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Truth and Consequences

 
santhosh
 
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santhosh
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01 June 2011 10:03
 

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[ Edited: 22 January 2013 06:15 by santhosh]
 
GAD
 
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GAD
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01 June 2011 14:35
 

Is that supposed to be meaningful or inspiring?

 
 
robbrownsyd
 
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robbrownsyd
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01 June 2011 14:56
 

“I then beg you to pacify my soul.”
  “Produce it, and I shall do so.”

Wise indeed.  But 9 years sitting in front of a wall? A severed hand just to arrive at this obvious truth? Still, I guess it was not obvious in those days.

 
GAD
 
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01 June 2011 15:07
 
Die fröhliche Wissenschaft - 01 June 2011 12:56 PM

“I then beg you to pacify my soul.”
  “Produce it, and I shall do so.”

Wise indeed.  But 9 years sitting in front of a wall? A severed hand just to arrive at this obvious truth? Still, I guess it was not obvious in those days.

Indeed, who would be inspired by such fools.

 
 
robbrownsyd
 
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01 June 2011 15:34
 

Yup, maybe some folks just need to suffer more intensely and for longer than others before they get it. IMO, our job, as moral beings, is to try to reduce the intensity and length of their suffering. I think real knowledge born of rationality is the best way to do that; the best way to help them see the truth faster.

 
burt
 
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03 June 2011 01:06
 
Black Heart General - 01 June 2011 01:28 PM
Die fröhliche Wissenschaft - 01 June 2011 12:56 PM

“I then beg you to pacify my soul.”
  “Produce it, and I shall do so.”

Wise indeed.  But 9 years sitting in front of a wall? A severed hand just to arrive at this obvious truth? Still, I guess it was not obvious in those days.

Sometimes the difference between knowing and understanding is measured in time and suffering.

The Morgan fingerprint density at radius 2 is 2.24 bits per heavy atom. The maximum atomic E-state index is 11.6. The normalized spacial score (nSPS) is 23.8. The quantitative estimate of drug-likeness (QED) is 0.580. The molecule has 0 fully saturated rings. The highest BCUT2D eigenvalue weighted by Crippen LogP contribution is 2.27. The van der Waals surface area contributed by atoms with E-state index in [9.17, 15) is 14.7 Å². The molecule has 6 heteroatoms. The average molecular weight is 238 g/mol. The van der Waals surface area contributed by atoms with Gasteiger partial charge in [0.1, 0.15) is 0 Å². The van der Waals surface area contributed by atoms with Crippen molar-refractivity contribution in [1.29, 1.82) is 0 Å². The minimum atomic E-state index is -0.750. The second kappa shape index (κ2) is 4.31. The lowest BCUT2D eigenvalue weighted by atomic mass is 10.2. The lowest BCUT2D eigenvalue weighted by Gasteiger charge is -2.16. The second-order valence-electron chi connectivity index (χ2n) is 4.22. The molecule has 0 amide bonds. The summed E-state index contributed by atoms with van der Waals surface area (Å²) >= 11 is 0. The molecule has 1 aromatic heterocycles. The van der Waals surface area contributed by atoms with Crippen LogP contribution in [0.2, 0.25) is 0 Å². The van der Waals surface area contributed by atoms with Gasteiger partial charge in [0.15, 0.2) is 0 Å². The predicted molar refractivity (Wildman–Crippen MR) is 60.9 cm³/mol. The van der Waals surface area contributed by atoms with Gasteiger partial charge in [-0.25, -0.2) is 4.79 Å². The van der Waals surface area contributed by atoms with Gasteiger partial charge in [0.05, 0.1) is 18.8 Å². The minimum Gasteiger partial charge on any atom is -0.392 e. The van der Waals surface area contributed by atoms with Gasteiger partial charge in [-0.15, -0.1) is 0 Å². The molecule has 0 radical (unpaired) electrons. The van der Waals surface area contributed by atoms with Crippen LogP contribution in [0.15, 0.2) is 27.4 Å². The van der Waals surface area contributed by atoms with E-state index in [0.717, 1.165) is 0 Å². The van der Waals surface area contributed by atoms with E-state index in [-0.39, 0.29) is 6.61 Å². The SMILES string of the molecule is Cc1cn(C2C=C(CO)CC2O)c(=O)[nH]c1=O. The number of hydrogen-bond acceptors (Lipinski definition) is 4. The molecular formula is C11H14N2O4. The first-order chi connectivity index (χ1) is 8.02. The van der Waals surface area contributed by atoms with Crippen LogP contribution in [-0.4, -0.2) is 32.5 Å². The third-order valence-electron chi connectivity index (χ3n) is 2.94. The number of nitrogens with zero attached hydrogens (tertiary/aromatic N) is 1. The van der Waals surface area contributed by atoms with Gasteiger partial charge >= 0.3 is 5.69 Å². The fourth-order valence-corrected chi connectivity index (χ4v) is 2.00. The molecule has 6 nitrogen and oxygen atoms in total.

“Ignorance is servitude and knowledge brings hope, but only understanding is freedom.”  Idries Shah

 
santhosh
 
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santhosh
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03 June 2011 03:21
 

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[ Edited: 22 January 2013 06:15 by santhosh]
 
santhosh
 
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santhosh
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03 June 2011 03:24
 

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[ Edited: 22 January 2013 06:16 by santhosh]
 
robbrownsyd
 
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03 June 2011 06:58
 
stardust91977 - 03 June 2011 01:24 AM

Ok, that was a complete over-reaction. I’m sorry.

Just lost a fight to save to a patient from being moved from their house to a rack ass nursing facility and was being pissy.

Again. I’m sorry.

It’s OK, Star. We all have bad days. But do remember that those who work in labs are human, too, they suffer and have bad days and all the other normal probelms others have. Before I was a lawyer I was a teacher and before that I was a nurse so I have seen a bit of suffering myself. My hope is that I will never end up in a long nursing facility. I have my plans in place to avoid such a horrid end. Death should be accomplished quickly, simply and painlessly.

Have a good day.

 
saralynn
 
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03 June 2011 11:46
 

I just lost my battle to help a friend whose husband is hospitalized with Alzheimers.  His life isn’t miserable enough, and the doctors want to give him chemotherapy for his newly diagnosed cancer.  It’s turned into a big legal mess.

 
santhosh
 
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santhosh
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03 June 2011 13:02
 

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[ Edited: 22 January 2013 06:18 by santhosh]
 
santhosh
 
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santhosh
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03 June 2011 14:44
 

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[ Edited: 22 January 2013 06:17 by santhosh]
 
saralynn
 
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03 June 2011 15:29
 

Stardust: If I recall correctly, you used to be a caregiver and went through a burnout, didn’t you?

Long story, but, I led a support group for people with mental illness of one kind or another.  I didn’t burn out.  I became emotionally involved with many of the members of the group, and when one killed himself, I crashed and burned. . It’s more complicated than that, but that’s the basic story.  I wish I had a tougher personality because society’s treatment of the mentally ill is disgraceful and I’d like to get involved in hospital care programs, but I don’t have the emotional strength to do it.  I’d like to help people recognize that they are not powerless…that there are techniques and strategies for dealing with mental illness if you can learn detachment and objectivity. I would stress cognitive therapy, meditation, and fellowhip with other sufferers….sort of like AA.  Of course, this would not work with extremely deranged people, but, it would help many patients who are plagued by symptoms, but who are nevertheless capable of recognizing they have an illness, but are not their illness.  From my experience, all that is done for the mentally ill is give them medication, then send them out the door.